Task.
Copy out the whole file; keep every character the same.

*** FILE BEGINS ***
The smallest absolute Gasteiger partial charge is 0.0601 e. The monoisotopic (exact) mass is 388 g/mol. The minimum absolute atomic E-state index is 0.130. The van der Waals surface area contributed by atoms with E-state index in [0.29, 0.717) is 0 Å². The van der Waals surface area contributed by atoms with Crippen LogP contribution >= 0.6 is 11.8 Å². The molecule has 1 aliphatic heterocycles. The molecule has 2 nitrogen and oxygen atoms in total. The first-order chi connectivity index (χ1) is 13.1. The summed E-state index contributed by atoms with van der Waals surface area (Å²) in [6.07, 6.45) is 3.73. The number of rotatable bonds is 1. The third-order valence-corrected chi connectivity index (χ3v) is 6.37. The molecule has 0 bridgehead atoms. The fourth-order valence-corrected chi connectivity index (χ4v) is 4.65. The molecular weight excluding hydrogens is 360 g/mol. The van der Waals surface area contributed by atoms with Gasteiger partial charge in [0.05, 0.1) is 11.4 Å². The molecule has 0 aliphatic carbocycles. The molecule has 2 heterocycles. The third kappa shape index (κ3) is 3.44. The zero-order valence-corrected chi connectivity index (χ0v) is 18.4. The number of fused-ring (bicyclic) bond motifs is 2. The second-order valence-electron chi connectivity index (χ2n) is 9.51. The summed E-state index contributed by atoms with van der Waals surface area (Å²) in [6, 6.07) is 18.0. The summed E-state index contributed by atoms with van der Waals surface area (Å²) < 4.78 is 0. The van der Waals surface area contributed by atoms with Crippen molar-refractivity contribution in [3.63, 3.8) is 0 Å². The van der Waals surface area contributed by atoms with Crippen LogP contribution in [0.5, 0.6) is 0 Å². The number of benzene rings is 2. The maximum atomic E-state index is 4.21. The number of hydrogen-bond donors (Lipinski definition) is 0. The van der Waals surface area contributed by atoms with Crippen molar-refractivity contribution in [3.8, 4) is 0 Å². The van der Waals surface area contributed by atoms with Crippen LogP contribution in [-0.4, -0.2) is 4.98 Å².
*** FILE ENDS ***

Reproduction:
The smallest absolute Gasteiger partial charge is 0.0601 e. The monoisotopic (exact) mass is 388 g/mol. The minimum absolute atomic E-state index is 0.130. The van der Waals surface area contributed by atoms with E-state index in [0.29, 0.717) is 0 Å². The van der Waals surface area contributed by atoms with Crippen LogP contribution >= 0.6 is 11.8 Å². The molecule has 1 aliphatic heterocycles. The molecule has 2 nitrogen and oxygen atoms in total. The first-order chi connectivity index (χ1) is 13.1. The summed E-state index contributed by atoms with van der Waals surface area (Å²) in [6.07, 6.45) is 3.73. The number of rotatable bonds is 1. The third-order valence-corrected chi connectivity index (χ3v) is 6.37. The molecule has 0 bridgehead atoms. The fourth-order valence-corrected chi connectivity index (χ4v) is 4.65. The molecular weight excluding hydrogens is 360 g/mol. The van der Waals surface area contributed by atoms with Gasteiger partial charge in [0.05, 0.1) is 11.4 Å². The molecule has 0 aliphatic carbocycles. The molecule has 2 heterocycles. The third kappa shape index (κ3) is 3.44. The zero-order valence-corrected chi connectivity index (χ0v) is 18.4. The number of fused-ring (bicyclic) bond motifs is 2. The second-order valence-electron chi connectivity index (χ2n) is 9.51. The summed E-state index contributed by atoms with van der Waals surface area (Å²) in [6, 6.07) is 18.0. The summed E-state index contributed by atoms with van der Waals surface area (Å²) < 4.78 is 0. The van der Waals surface area contributed by atoms with Crippen molar-refractivity contribution in [3.63, 3.8) is 0 Å². The van der Waals surface area contributed by atoms with Crippen LogP contribution in [0.5, 0.6) is 0 Å². The number of benzene rings is 2. The maximum atomic E-state index is 4.21. The number of hydrogen-bond donors (Lipinski definition) is 0. The van der Waals surface area contributed by atoms with Crippen molar-refractivity contribution in [3.8, 4) is 0 Å². The van der Waals surface area contributed by atoms with Crippen LogP contribution in [-0.4, -0.2) is 4.98 Å².